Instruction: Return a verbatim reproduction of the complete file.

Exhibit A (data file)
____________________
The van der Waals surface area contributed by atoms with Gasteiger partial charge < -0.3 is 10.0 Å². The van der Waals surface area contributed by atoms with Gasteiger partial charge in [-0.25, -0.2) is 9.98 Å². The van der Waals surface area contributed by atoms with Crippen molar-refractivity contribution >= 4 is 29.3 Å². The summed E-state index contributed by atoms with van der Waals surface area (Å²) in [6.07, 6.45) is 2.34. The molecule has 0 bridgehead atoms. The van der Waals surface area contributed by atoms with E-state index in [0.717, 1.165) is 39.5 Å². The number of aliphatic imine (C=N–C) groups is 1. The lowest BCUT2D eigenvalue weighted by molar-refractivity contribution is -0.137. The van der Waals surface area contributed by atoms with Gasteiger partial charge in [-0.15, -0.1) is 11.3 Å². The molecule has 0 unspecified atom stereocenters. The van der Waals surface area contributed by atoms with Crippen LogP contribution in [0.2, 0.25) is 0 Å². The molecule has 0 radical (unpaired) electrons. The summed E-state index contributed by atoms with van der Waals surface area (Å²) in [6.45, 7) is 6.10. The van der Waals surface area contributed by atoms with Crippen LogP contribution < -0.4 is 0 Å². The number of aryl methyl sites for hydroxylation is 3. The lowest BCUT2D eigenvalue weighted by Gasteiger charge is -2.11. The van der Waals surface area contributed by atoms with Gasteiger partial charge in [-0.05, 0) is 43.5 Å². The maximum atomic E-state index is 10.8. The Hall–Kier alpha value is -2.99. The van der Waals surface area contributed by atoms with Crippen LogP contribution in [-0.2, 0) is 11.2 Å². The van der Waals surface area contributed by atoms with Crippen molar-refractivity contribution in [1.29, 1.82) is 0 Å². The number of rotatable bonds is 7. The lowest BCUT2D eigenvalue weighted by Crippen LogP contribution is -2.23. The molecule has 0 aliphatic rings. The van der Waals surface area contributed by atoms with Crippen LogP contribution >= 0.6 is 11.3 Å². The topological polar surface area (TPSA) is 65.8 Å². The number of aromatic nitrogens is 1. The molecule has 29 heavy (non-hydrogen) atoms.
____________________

The van der Waals surface area contributed by atoms with Gasteiger partial charge < -0.3 is 10.0 Å². The van der Waals surface area contributed by atoms with Gasteiger partial charge in [-0.25, -0.2) is 9.98 Å². The van der Waals surface area contributed by atoms with Crippen molar-refractivity contribution >= 4 is 29.3 Å². The summed E-state index contributed by atoms with van der Waals surface area (Å²) in [6.07, 6.45) is 2.34. The molecule has 0 bridgehead atoms. The van der Waals surface area contributed by atoms with E-state index in [0.717, 1.165) is 39.5 Å². The number of aliphatic imine (C=N–C) groups is 1. The lowest BCUT2D eigenvalue weighted by molar-refractivity contribution is -0.137. The van der Waals surface area contributed by atoms with Gasteiger partial charge in [-0.15, -0.1) is 11.3 Å². The molecule has 0 unspecified atom stereocenters. The van der Waals surface area contributed by atoms with Crippen LogP contribution in [0.2, 0.25) is 0 Å². The molecule has 0 radical (unpaired) electrons. The summed E-state index contributed by atoms with van der Waals surface area (Å²) in [6.45, 7) is 6.10. The van der Waals surface area contributed by atoms with Crippen LogP contribution < -0.4 is 0 Å². The number of aryl methyl sites for hydroxylation is 3. The lowest BCUT2D eigenvalue weighted by Gasteiger charge is -2.11. The van der Waals surface area contributed by atoms with Gasteiger partial charge in [-0.05, 0) is 43.5 Å². The maximum atomic E-state index is 10.8. The Hall–Kier alpha value is -2.99. The van der Waals surface area contributed by atoms with Crippen LogP contribution in [-0.2, 0) is 11.2 Å². The van der Waals surface area contributed by atoms with Crippen molar-refractivity contribution in [1.29, 1.82) is 0 Å². The number of rotatable bonds is 7. The lowest BCUT2D eigenvalue weighted by Crippen LogP contribution is -2.23. The molecule has 0 aliphatic rings. The van der Waals surface area contributed by atoms with Crippen LogP contribution >= 0.6 is 11.3 Å². The topological polar surface area (TPSA) is 65.8 Å². The number of aromatic nitrogens is 1. The molecule has 29 heavy (non-hydrogen) atoms.